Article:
Nerve and Arterial Supply Pattern of the Popliteus Muscle and Clinical Implications
Introduction. The aim of this study was to investigate the nerve and artery supply and the tibial attachment of the popliteus muscle using anatomical methods. Methods. Forty-four nonembalmed and embalmed extremities were dissected for this study. To measure the attachment area of the popliteus, the most prominent points of the medial epicondyle of the femur and the medial malleolus of the tibia were identified before dissection. A line connecting these two prominent points was used as the reference line, with the most prominent point of the medial epicondyle of the femur as the starting point. This study also investigated the area where the popliteus attaches to the bone and the points where nerves and arteries enter the popliteus muscle when it is divided into three equal parts in the coronal plane. Results. The mean length of the reference line was . The origin of the popliteus was found to be at a distance of 16.6% to 35.2% on the tibial bone from the proximal region. The popliteus was innervated by only the tibial nerve in 90% of the cases and by the tibial and the sciatic nerves in the remaining 10% of the cases. The inferior medial genicular artery and the posterior tibial artery supplied blood to the popliteus in 90% and 65% of the cases, respectively. When the popliteus muscle was divided into three equal parts in the coronal plane, the nerve and the artery were found to enter the muscle belly in zones II and III and zones I and II in 92% and 98% of the specimens, respectively. Discussion. The anatomical investigation of the popliteus in this study will help identify patients with clinically relevant syndromes.
The popliteus muscle (PM) is a small muscle that acts as a major posterolateral stabilizer of the knee joint, rotating the tibia medially under the femur under non-weight-bearing conditions [1, 2]. As the PM acts as an important factor in the movement and injury of the knee joint, anatomical studies have been conducted with a focus on the femoral attachment of the muscle [1, 3–8]. A study using magnetic resonance imaging analysis showed that the PM sulcus depth affected the rotational alignment with tendinitis . The PM sulcus is also considered to be on the femoral side of the PM muscle. Although a morphological classification of the PM was recently performed , no studies on nerve innervations and blood supply were found.
Anatomy textbooks state that the tibial nerve innervates the PM [11, 12]; there is also study showing that the tibial nerve innervates . However, it is difficult to obtain information about the nerve supply and distribution from the tibial nerve to the PM in the popliteal region. Moreover, this cadaveric study was conducted as there is little information about the arterial supply.
Muscular spasticity is common in upper motor neuron syndrome. Injection treatment is applied as PM spasticity has been confirmed in many patients with in-toeing . One of the treatment methods, botulinum toxin, is known to have a long-lasting effect when injected into a site where the neuromuscular junction is dense. It is also effective when injected near the motor entry point where the nerve enters the muscle belly . Thus, a suitable injection site is thought to be the tibial region because the muscle belly is the upper portion on the tibial area on the posterior aspect. In this study, we speculated about the injection site of the PM based on the above reasoning. An alternative method is the accurate palpation of the PM, which is necessary for posture correction therapy. However, there is insufficient data on how to accurately palpate the PM.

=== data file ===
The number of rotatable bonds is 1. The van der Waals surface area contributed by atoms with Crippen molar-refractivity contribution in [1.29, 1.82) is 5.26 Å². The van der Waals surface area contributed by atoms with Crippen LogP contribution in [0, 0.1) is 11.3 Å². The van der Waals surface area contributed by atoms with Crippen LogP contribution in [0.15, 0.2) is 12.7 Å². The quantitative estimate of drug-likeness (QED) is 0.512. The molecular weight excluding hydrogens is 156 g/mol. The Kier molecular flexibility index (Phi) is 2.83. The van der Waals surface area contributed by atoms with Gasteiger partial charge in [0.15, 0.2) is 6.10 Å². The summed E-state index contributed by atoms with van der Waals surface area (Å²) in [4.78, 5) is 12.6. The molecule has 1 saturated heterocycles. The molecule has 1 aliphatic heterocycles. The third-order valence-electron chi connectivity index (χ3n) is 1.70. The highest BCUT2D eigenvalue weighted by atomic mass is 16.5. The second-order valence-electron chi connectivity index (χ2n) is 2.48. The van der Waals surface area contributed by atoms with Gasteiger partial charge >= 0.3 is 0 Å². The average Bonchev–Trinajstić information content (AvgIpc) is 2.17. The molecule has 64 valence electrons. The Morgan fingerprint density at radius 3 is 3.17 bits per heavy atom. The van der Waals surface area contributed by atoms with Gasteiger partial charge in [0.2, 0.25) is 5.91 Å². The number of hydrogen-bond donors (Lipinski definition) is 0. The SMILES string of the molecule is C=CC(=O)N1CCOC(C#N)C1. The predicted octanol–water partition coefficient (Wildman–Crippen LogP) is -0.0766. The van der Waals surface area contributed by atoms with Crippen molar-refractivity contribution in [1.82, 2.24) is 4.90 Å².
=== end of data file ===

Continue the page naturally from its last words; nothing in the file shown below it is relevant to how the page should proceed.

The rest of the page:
Thus, the aim of this study was to investigate the nerve and artery supply of the tibial attachment of the PM using anatomical methods.
2. Materials and Methods
Twenty-three adult cadavers (13 males and 10 females, age range 45–95 years) donated to the medical university were dissected for this study. Two limbs showing evidence of prior surgery or injury around the popliteal region were excluded.
For the dissection procedure, the skin was removed to expose the fatty layer and superficial fascia, and then, the heads of the gastrocnemius were carefully cut to identify the PM and neurovascular structures surrounding the PM. Further careful dissection was performed to identify the nerve branches around the PM, and the artery entering the PM was traced. After dissection of the neurovascular structures around the PM, this study investigated the tibial attachment area and the entry points of the nerve and the artery when the PM muscle was divided into three equal parts in the coronal plane (Figure 1(a)). To measure the point of attachment of the PM in this study, the medial border of the tibia and the prominent point of the lateral epicondyle of the femur were divided into three parts at equal intervals (Figure 1(a)).
To measure certain variables, the most prominent points of the medial epicondyle of the femur (MEF) and the medial malleolus of the tibia MMT were identified before dissection. A line connecting the MEF and the MMT was used as the reference line, with the MEF as the starting point (Figure 1(b)). The measurement variables were as follows: (1)The reference line between the MEF and MMT(2)The proximal attachment point of the PM from the MEF(3)The distal attachment point of the PM from the MEF
A single observer obtained all measurements using a measuring tape and digital calipers (resolution 0.01 mm, CD-20PSX, Mitutoyo, Japan). The data were analyzed using SPSS version 23.0 (IBM SPSS Inc., Chicago, IL, USA). The present study was conducted in accordance with the principles of the Declaration of Helsinki. This study was approved by the Institutional Review Board of Korea National Sport University (IRB No. 20210722-115).
The mean length of the reference line was . The attachment point of the PM was located at a distance of 16.6% to 35.2% along the tibial bone from the proximal region (Table 1). No significant differences were found in the reference line or between the right and left legs between males and females ().